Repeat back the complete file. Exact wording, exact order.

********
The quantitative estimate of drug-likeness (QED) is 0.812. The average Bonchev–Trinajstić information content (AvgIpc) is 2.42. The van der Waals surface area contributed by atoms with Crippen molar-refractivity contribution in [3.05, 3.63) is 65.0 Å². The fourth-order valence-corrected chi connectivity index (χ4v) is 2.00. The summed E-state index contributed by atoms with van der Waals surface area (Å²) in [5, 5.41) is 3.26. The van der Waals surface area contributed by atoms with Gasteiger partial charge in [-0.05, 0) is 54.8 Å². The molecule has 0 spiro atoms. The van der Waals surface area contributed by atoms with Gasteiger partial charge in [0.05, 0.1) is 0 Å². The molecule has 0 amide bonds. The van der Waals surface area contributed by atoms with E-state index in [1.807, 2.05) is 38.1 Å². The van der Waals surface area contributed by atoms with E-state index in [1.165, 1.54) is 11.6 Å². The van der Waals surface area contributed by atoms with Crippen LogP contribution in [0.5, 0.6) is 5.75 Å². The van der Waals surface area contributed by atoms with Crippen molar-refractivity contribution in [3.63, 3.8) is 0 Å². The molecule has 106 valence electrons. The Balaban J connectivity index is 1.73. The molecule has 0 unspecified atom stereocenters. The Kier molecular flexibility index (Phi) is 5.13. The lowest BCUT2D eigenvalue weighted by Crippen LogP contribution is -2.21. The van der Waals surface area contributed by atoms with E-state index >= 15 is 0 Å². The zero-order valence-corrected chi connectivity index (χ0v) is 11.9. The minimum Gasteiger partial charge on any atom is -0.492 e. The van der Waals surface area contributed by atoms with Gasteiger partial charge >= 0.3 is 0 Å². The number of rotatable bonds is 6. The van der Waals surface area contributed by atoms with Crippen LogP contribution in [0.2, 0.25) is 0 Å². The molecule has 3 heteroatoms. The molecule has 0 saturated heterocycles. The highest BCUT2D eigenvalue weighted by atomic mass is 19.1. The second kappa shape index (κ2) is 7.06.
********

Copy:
The quantitative estimate of drug-likeness (QED) is 0.812. The average Bonchev–Trinajstić information content (AvgIpc) is 2.42. The van der Waals surface area contributed by atoms with Crippen molar-refractivity contribution in [3.05, 3.63) is 65.0 Å². The fourth-order valence-corrected chi connectivity index (χ4v) is 2.00. The summed E-state index contributed by atoms with van der Waals surface area (Å²) in [5, 5.41) is 3.26. The van der Waals surface area contributed by atoms with Gasteiger partial charge in [-0.05, 0) is 54.8 Å². The molecule has 0 spiro atoms. The van der Waals surface area contributed by atoms with Gasteiger partial charge in [0.05, 0.1) is 0 Å². The molecule has 0 amide bonds. The van der Waals surface area contributed by atoms with E-state index in [1.807, 2.05) is 38.1 Å². The van der Waals surface area contributed by atoms with E-state index in [1.165, 1.54) is 11.6 Å². The van der Waals surface area contributed by atoms with Crippen LogP contribution in [0.5, 0.6) is 5.75 Å². The van der Waals surface area contributed by atoms with Crippen molar-refractivity contribution in [3.63, 3.8) is 0 Å². The molecule has 106 valence electrons. The Balaban J connectivity index is 1.73. The molecule has 0 unspecified atom stereocenters. The Kier molecular flexibility index (Phi) is 5.13. The lowest BCUT2D eigenvalue weighted by Crippen LogP contribution is -2.21. The van der Waals surface area contributed by atoms with E-state index >= 15 is 0 Å². The zero-order valence-corrected chi connectivity index (χ0v) is 11.9. The minimum Gasteiger partial charge on any atom is -0.492 e. The van der Waals surface area contributed by atoms with Gasteiger partial charge >= 0.3 is 0 Å². The number of rotatable bonds is 6. The van der Waals surface area contributed by atoms with Crippen LogP contribution in [0.2, 0.25) is 0 Å². The molecule has 3 heteroatoms. The molecule has 0 saturated heterocycles. The highest BCUT2D eigenvalue weighted by atomic mass is 19.1. The second kappa shape index (κ2) is 7.06.